There was dead silence for a few moments as they were all so taken back by that essential question.   As faces rumpled up, brows raised and jaws dropped, there seemed to be a moment of cognitive dissonance.  Interestingly enough though, one by one, smiles came to the faces of all these rather reserved, professional veterinarians and it seemed to touch them at their core, at their original desire in their hearts of why they chose to be veterinarians.  By the end of the first day of our meetings, they had all agreed with great comraderie,  that indeed, that should be the root question of all our discussions.  Fortunately, by asking the right question, we were all able to develop respectful, balanced guidelines to assist veterinarians in the professional integration of CAVM into conventional veterinary medicine and it was for the best for all the animals under our care.  Certainly, there were still some extremist skeptics with their own personal agenda’s that despite all discussion, would still choose to disagree with that point, but rarely is it possible to please everyone.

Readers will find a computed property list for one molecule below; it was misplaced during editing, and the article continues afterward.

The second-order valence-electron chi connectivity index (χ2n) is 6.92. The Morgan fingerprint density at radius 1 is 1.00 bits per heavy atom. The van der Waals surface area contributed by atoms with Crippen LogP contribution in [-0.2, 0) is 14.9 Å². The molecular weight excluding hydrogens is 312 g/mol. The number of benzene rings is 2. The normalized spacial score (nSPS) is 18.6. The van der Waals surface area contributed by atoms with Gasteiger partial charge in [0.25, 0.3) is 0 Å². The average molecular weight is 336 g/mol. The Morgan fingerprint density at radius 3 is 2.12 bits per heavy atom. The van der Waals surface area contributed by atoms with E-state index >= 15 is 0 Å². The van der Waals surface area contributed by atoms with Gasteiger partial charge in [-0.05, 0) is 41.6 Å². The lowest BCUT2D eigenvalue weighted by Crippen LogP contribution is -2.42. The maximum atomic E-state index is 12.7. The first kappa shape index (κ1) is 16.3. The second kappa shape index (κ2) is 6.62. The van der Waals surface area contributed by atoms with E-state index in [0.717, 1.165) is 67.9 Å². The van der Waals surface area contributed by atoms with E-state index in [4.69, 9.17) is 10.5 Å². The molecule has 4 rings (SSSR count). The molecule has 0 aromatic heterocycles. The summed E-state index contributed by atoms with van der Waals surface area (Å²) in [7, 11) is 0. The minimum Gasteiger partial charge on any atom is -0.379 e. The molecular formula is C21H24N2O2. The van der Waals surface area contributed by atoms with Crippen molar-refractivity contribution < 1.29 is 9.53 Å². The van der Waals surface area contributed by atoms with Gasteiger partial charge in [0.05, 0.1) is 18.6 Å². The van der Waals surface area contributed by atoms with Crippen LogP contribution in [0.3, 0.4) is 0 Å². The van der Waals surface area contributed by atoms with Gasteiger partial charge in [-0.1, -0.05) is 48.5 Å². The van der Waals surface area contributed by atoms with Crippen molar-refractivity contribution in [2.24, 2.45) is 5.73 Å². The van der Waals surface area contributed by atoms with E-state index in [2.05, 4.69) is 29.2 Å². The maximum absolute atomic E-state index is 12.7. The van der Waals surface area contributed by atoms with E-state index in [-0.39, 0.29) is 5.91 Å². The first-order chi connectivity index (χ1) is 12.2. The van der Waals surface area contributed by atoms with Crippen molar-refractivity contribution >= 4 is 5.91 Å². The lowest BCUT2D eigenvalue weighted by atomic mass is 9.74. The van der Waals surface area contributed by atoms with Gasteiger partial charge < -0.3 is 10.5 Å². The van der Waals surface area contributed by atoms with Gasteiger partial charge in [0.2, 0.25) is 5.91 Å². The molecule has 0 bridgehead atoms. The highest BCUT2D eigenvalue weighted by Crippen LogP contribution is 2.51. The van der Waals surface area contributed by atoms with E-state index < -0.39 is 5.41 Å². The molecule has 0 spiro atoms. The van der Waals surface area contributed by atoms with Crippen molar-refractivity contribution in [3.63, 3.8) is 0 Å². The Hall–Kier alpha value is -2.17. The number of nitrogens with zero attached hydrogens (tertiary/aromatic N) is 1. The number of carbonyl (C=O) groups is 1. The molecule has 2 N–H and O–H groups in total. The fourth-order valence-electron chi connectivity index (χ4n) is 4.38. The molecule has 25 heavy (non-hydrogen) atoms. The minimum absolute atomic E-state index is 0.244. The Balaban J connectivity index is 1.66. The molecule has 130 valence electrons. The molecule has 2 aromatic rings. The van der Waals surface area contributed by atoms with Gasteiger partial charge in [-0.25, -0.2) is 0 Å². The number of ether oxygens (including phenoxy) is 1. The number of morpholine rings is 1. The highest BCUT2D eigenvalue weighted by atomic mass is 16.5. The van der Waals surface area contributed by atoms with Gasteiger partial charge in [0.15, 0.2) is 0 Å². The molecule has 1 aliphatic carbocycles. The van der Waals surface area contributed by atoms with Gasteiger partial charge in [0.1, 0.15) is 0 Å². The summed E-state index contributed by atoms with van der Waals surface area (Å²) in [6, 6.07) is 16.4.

With that in mind, I invite all kindred spirits to ask themselves, if we are all working together to create a new, more compassionate society with the intention of it being for the benefit of all beings, what are the right questions to ask ourselves and others, as we make future decisions on how to be in this world.  What if as we go about our daily responsibilities, chores, interactions with others at work, in school, at play, and everywhere in each and every moment, we ask ourselves if  our choices are the best for the benefit of all beings.  How would that look?

What are your thoughts on this?  If you have been or are asking this question in certain situations, how has it impacted on your choices and actions?  How has it impacted on others? How has it impacted on your contributions to the future of a new, more compassionate 21st century?   Thoughts?